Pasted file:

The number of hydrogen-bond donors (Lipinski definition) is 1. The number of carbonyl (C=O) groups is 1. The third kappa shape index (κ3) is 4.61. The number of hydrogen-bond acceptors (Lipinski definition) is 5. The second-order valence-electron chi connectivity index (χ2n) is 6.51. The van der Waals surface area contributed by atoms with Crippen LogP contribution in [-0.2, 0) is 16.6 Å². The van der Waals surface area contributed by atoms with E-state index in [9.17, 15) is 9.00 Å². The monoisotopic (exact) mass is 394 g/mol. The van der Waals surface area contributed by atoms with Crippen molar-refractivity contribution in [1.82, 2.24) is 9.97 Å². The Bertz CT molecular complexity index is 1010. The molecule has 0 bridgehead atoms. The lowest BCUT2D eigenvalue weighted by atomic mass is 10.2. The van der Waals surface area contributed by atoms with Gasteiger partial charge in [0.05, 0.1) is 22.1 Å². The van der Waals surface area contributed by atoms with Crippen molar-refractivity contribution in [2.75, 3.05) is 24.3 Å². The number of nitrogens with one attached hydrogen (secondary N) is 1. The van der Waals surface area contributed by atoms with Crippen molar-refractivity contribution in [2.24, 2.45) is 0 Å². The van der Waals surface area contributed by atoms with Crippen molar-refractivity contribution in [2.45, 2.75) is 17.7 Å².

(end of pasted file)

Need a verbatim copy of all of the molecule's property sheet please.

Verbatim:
The number of hydrogen-bond donors (Lipinski definition) is 1. The number of carbonyl (C=O) groups is 1. The third kappa shape index (κ3) is 4.61. The number of hydrogen-bond acceptors (Lipinski definition) is 5. The second-order valence-electron chi connectivity index (χ2n) is 6.51. The van der Waals surface area contributed by atoms with Crippen LogP contribution in [-0.2, 0) is 16.6 Å². The van der Waals surface area contributed by atoms with E-state index in [9.17, 15) is 9.00 Å². The monoisotopic (exact) mass is 394 g/mol. The van der Waals surface area contributed by atoms with Crippen molar-refractivity contribution in [1.82, 2.24) is 9.97 Å². The Bertz CT molecular complexity index is 1010. The molecule has 0 bridgehead atoms. The lowest BCUT2D eigenvalue weighted by atomic mass is 10.2. The van der Waals surface area contributed by atoms with Gasteiger partial charge in [0.05, 0.1) is 22.1 Å². The van der Waals surface area contributed by atoms with Crippen molar-refractivity contribution in [2.75, 3.05) is 24.3 Å². The number of nitrogens with one attached hydrogen (secondary N) is 1. The van der Waals surface area contributed by atoms with Crippen molar-refractivity contribution in [2.24, 2.45) is 0 Å². The van der Waals surface area contributed by atoms with Crippen molar-refractivity contribution in [2.45, 2.75) is 17.7 Å².